Expression quotations for Lean 4

This package implements type-safe expression quotations, which are a particularly convenient way of constructing object-level expressions (Expr) in meta-level code.

It combines the intuitiveness of modal sequent calculus with the power and speed of Lean 4's metaprogramming facilities.

Show me some code!

import Qq open Qq Lean

-- Construct an expression
def a : Expr := q([42 + 1])

-- Construct a typed expression
def b : Q(List Nat) := q([42 + 1])

-- Antiquotations
def c (n : Q(Nat)) := q([42 + $n])

-- Dependently-typed antiquotations
def d (u : Level) (n : Q(Nat)) (x : Q(Type u × Fin ($n + 1))) : Q(Fin ($n + 3)) :=
  q(⟨$x.2, Nat.lt_of_lt_of_le $x.2.2 (Nat.le_add_right _ 2)⟩)

Typing rules

The Q(·) modality quotes types: Q(α) denotes an expression of type α. The type former comes with the following natural introduction rule:

$a₁ :   α₁,   …,  $aₙ :   αₙ   ⊢    t  : Type
 a₁ : Q(α₁),  …,   aₙ : Q(αₙ)  ⊢  Q(t) : Type

The lower-case q(·) macro serves as the modal inference rule, allowing us to construct values in Q(·):

$a₁ :   α₁,   …,  $aₙ :   αₙ   ⊢    t  :   β
 a₁ : Q(α₁),  …,   aₙ : Q(αₙ)  ⊢  q(t) : Q(β)


Let us write a type-safe version of mkApp:

import Qq
open Qq

set_option true in

-- Note: `betterApp` actually has two additional parameters
-- `{u v : Lean.Level}` auto-generated due to option
-- `autoBoundImplicitLocal`.

def betterApp {α : Q(Sort u)} {β : Q($α → Sort v)}
  (f : Q((a : α) → $β a)) (a : Q($α)) : Q($β $a) :=
q($f $a)

#eval betterApp q(Int.toNat) q(42)

There are many things going on here:

  1. The betterApp function compiles to a single betaRev call.
  2. It does not require the MetaM monad (in contrast to AppBuilder.lean in the Lean 4 code).
  3. Q(…) is definitionally equal to Expr, so each variable in the example is just an Expr.
  4. Nevertheless, implicit arguments of the definition (such as α or u) get filled in by type inference, which reduces the potential for errors even in the absence of strong type safety at the meta level.
  5. All quoted expressions, i.e. all code inside Q(·) and q(·), are type-safe (under the assumption that the values of α, f, etc. really have their declared types).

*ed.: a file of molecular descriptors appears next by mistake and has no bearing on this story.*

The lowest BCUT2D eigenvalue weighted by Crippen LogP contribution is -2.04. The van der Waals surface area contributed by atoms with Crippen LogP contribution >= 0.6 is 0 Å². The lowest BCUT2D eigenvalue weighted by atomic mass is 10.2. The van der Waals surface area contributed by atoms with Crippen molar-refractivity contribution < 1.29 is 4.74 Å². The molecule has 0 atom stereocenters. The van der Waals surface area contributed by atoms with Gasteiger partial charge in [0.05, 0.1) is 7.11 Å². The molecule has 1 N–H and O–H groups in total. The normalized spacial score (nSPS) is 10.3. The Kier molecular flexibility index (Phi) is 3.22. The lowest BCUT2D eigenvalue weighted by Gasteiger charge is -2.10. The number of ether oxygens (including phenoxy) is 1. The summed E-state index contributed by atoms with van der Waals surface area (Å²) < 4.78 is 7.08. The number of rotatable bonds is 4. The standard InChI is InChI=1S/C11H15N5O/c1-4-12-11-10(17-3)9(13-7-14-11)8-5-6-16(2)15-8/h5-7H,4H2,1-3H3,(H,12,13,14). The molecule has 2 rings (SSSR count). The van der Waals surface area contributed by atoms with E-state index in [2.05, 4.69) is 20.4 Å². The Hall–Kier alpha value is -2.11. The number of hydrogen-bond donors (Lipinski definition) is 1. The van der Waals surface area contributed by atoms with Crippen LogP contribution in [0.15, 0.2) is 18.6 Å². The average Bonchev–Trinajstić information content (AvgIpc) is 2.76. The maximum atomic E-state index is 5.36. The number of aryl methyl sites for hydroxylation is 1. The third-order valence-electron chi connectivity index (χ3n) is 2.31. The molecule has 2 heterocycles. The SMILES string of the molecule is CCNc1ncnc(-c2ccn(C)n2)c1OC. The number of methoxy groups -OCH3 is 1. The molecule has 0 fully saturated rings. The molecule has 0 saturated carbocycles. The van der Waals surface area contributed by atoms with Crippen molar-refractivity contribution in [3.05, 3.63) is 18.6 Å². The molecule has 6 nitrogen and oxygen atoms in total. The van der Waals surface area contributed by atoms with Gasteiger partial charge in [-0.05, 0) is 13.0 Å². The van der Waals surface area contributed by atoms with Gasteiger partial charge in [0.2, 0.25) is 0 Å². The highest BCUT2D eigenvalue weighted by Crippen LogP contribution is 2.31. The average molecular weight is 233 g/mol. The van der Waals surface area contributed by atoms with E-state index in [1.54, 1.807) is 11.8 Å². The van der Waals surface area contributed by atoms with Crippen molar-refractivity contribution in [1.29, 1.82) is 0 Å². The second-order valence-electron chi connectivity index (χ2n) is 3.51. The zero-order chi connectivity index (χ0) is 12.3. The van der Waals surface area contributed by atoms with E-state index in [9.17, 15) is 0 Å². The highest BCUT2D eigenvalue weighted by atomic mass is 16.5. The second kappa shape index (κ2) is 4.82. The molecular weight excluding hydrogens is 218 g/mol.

6. The second argument in the #eval example, q(42), correctly constructs an expression of type Int, as determined by the first argument.

Because betterApp takes α and u (and β and v) as arguments, it can also perform more interesting tasks compared to the untyped function mkApp: for example, we can change q($f $a) into q(id $f $a) without changing the interface (even though the resulting expression now contains both the type and the universe level).

The arguments do not need to refer to concrete types like Int either: List ((u : Level) × (α : Q(Sort u)) × List Q(Option $α)) does what you think it does!

In fact it is a crucial feature that we can write metaprograms transforming terms of nonconcrete types in inconsistent contexts:

def tryProve (n : Q(Nat)) (i : Q(Fin $n)) : Option Q($i > 0) := ...

If the i > 0 in the return type were a concrete type in the metalanguage, then we could not call tryProve with n := 0 (because we would need to provide a value for i : Fin 0). Furthermore, if n were a concrete value, then we could not call tryProve on the subterm t of fun n : Nat => t.


The type family on which this package is built is called QQ:

def QQ (α : Expr) := Expr

The intended meaning of e : QQ t is that e is an expression of type t. Or if you will, isDefEq (← inferType e) t. (This invariant is not enforced though, but it can be checked with QQ.check.) The QQ type is not meant to be used manually. You should only interact with it using the Q(·) and q(·) macros.


Template Haskell provides a similar mechanism for type-safe quotations, writing Q Int for an expression of type Int. This is subtly different to the QQ type family considered here: in Lean notation, TH's family has the type Q : Type u → Type, while ours has the type QQ : Expr → Type. In Lean, Q is not sufficiently expressive due to universe polymorphism: we might only know at runtime which universe the type is in, but Q version fixes the universe at compile time. Another lack of expressivity concerns dependent types: a telescope such as {α : Q Type} (a : Q α) is not well-typed with TH's Q constructor, because α is not a type.

To do

  • This has almost certainly been done before somewhere else, by somebody else.

  • ql(imax u (v+1))

  • Automatically create free variables for recursion. Maybe something like this:

def turnExistsIntoForall : Q(Prop) → MetaM Q(Prop)
  | ~q(∃ x, $p x) => do
     q(∀ x, $(x => turnExistsIntoForall q($p $x)))
  | e => e
  • Matching should provide control over type-class diamonds, such as
~q((a + b : α) where
  Semiring α
  commutes ∀ n, OfNat α n
  a + a defEq 0)
  • Matching on types should be possible, that is, match (e : Expr) with | ~q($p ∧ $q) => ....

  • Other bug fixes, documentation, and assorted polishing.